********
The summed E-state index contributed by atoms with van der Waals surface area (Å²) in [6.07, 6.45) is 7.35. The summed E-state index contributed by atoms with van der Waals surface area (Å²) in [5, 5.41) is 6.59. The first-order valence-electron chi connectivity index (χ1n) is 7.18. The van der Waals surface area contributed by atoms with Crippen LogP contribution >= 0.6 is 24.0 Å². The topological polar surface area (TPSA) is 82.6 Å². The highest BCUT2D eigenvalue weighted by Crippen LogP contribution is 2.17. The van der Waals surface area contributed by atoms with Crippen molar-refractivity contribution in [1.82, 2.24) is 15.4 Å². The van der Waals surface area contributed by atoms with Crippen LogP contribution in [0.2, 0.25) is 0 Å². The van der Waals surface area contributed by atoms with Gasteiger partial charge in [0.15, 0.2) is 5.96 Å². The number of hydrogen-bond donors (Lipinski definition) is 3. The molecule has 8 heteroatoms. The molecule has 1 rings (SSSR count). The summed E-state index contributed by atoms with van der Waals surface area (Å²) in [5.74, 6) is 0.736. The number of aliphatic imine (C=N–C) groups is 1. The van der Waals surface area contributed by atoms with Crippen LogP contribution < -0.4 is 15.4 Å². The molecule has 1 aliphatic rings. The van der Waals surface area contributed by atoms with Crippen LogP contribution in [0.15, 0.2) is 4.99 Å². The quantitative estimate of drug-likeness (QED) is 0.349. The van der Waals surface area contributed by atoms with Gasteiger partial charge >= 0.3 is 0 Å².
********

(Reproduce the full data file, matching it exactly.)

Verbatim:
The summed E-state index contributed by atoms with van der Waals surface area (Å²) in [6.07, 6.45) is 7.35. The summed E-state index contributed by atoms with van der Waals surface area (Å²) in [5, 5.41) is 6.59. The first-order valence-electron chi connectivity index (χ1n) is 7.18. The van der Waals surface area contributed by atoms with Crippen LogP contribution >= 0.6 is 24.0 Å². The topological polar surface area (TPSA) is 82.6 Å². The highest BCUT2D eigenvalue weighted by Crippen LogP contribution is 2.17. The van der Waals surface area contributed by atoms with Crippen molar-refractivity contribution in [1.82, 2.24) is 15.4 Å². The van der Waals surface area contributed by atoms with Crippen LogP contribution in [0.2, 0.25) is 0 Å². The van der Waals surface area contributed by atoms with Gasteiger partial charge in [0.15, 0.2) is 5.96 Å². The number of hydrogen-bond donors (Lipinski definition) is 3. The molecule has 8 heteroatoms. The molecule has 1 rings (SSSR count). The summed E-state index contributed by atoms with van der Waals surface area (Å²) in [5.74, 6) is 0.736. The number of aliphatic imine (C=N–C) groups is 1. The van der Waals surface area contributed by atoms with Crippen LogP contribution < -0.4 is 15.4 Å². The molecule has 1 aliphatic rings. The van der Waals surface area contributed by atoms with Crippen LogP contribution in [0.15, 0.2) is 4.99 Å². The quantitative estimate of drug-likeness (QED) is 0.349. The van der Waals surface area contributed by atoms with Gasteiger partial charge >= 0.3 is 0 Å².